A serious seller – one who intends to remain in the market for a long time, and offer services customers desire, has to put in some effort. That includes obtaining and managing inventory, researching the market and studying market trends and so on. All of that requires effort, which equates to costs. Those costs have to be recovered through the prices charged by those dealers.
 
The average player, on the other hand, has no such costs. If all the player really wants to do is turn their draft leavings into TIX, they can just run a bot, and set the prices low. They have no particular interest in long term sales, or in making enough profit to stay in business. They just want to make enough to keep drafting. Their primary concern is to set their prices low enough that their cards sell. 
 
All of this pushes prices down. Great if you are buying, less so if you want to make a living (or at least a profit) selling. 
 
Of course, the main reason that prices are falling on a lot of these cards is that the cards are just not that good. I’ve written about this before, but the simple fact is that, in any given format, only a small percentage of the cards are actually good enough to see play. The bigger the card pool, the smaller the percentage.  Remember this table?
 

Format
Cards Played
Cards in Format
Percent Seeing Play
TS Block
125
747
16.73%
Standard
205
1539
13.32%
Extended
183
5450
3.36%
Vintage
144
9100
1.582%

 
Yes, we can all quibble about the numbers – about whether certain Tier 1.5 decks are good enough to include, and whether that would make the numbers higher. In fact, since I created that table long before the current Extended PTQs, I would be willing to concede that there may be a hundred more playable cards in that format. That would mean that 5%, or one in twenty format legal cards, that sees play.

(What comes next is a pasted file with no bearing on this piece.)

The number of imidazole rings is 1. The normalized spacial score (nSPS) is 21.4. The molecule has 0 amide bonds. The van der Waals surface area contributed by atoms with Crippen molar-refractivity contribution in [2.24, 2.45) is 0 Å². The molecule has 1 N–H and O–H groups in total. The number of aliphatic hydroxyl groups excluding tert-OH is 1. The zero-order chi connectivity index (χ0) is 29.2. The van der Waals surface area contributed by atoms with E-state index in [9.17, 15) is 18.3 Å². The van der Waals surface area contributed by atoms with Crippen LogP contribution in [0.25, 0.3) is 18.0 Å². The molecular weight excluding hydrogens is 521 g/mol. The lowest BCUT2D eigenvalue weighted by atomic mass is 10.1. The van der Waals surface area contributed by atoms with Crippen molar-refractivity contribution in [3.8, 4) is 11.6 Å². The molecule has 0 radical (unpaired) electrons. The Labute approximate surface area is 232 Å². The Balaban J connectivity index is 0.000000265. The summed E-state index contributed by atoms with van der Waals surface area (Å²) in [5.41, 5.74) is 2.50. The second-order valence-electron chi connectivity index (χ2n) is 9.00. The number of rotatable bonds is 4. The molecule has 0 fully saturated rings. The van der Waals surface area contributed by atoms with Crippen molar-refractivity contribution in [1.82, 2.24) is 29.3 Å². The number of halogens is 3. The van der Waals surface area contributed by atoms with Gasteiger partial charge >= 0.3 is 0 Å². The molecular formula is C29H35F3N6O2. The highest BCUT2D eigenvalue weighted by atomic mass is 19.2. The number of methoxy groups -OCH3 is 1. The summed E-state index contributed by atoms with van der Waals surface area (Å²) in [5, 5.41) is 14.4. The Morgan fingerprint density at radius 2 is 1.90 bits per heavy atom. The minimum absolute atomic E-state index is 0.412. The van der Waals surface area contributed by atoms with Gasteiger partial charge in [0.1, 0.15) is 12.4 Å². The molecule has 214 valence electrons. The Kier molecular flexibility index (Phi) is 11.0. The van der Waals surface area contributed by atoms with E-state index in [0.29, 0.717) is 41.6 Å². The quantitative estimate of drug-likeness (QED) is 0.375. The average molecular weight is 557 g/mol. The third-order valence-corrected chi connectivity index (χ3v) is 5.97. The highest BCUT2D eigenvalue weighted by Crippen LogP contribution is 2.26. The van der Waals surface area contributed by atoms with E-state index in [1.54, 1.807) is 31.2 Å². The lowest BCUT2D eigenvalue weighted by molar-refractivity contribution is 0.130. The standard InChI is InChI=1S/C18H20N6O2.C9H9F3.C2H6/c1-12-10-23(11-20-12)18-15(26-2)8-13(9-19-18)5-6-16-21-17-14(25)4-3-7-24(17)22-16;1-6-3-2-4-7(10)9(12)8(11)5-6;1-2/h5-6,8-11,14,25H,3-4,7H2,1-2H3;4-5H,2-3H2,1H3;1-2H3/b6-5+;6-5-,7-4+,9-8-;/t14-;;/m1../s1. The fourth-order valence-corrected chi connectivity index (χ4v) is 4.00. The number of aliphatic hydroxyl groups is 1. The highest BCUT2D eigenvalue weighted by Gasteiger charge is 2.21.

In other words, nineteen in twenty cards do not.
 
This is true for a number of reasons.
 
First, of course, a lot of cards are printed for draft and sealed purposes. Pretty much every 2/2 flier for four mana, or 3/3 ground pounder for five mana is limited chaff.   We are talking cards like Aven Fisher and Kavu Climber. Now someone will think of some random constructed deck, somewhere, that used one of those and scream about it in the forums. Whatever. This stuff is filler.
 
More importantly, Wizards has been gradually increasing the quality of cards over time. Let’s look back at what creatures were once considered really good.
 

Kird Ape
Serra Angel
Juggernaut

 
Seriously – these were once good creatures. So good, in fact, that Kird Ape and big Jugs were both banned for a while.   Serra Angel, on the other hand, was the main creature in the first big Vintage Archetype, which was instead called “The Deck.” 
 
Not so good anymore. After Urza’s Saga appeared, this was considered the best creature:
  
Morphling was pretty much the last 4+ mana creature – for which people actually paid full mana costs, unlike Exalted Angel or Myr Enforcer – that saw play in Extended. Morphling is just not much good anymore. It has been eclipsed. Nowadays, I can’t even find room for Morphling in my EDH or Prismatic Highlander decks.
 
From 2003 to 2005, or so, the best creature in Magic was Dr. Teeth. This guy:
 
Psychatog
 
Today, the best creature is this guy:
 
Tarmogoyf